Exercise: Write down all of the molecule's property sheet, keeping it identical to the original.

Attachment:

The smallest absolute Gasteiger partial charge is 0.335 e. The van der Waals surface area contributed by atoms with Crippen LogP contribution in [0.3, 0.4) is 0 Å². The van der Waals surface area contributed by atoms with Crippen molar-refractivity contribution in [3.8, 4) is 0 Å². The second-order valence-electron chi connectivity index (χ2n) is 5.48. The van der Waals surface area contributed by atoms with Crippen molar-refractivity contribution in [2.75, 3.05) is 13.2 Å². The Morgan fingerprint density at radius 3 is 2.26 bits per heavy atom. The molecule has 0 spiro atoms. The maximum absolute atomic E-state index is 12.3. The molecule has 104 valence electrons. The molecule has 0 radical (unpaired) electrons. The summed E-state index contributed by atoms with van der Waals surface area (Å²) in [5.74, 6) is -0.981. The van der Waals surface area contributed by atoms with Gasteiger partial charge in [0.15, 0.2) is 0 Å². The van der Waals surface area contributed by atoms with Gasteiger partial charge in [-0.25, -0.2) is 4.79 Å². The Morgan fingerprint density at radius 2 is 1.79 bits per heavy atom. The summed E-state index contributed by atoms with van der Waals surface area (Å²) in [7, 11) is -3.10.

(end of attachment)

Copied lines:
The smallest absolute Gasteiger partial charge is 0.335 e. The van der Waals surface area contributed by atoms with Crippen LogP contribution in [0.3, 0.4) is 0 Å². The van der Waals surface area contributed by atoms with Crippen molar-refractivity contribution in [3.8, 4) is 0 Å². The second-order valence-electron chi connectivity index (χ2n) is 5.48. The van der Waals surface area contributed by atoms with Crippen molar-refractivity contribution in [2.75, 3.05) is 13.2 Å². The Morgan fingerprint density at radius 3 is 2.26 bits per heavy atom. The molecule has 0 spiro atoms. The maximum absolute atomic E-state index is 12.3. The molecule has 104 valence electrons. The molecule has 0 radical (unpaired) electrons. The summed E-state index contributed by atoms with van der Waals surface area (Å²) in [5.74, 6) is -0.981. The van der Waals surface area contributed by atoms with Gasteiger partial charge in [0.15, 0.2) is 0 Å². The van der Waals surface area contributed by atoms with Gasteiger partial charge in [-0.25, -0.2) is 4.79 Å². The Morgan fingerprint density at radius 2 is 1.79 bits per heavy atom. The summed E-state index contributed by atoms with van der Waals surface area (Å²) in [7, 11) is -3.10.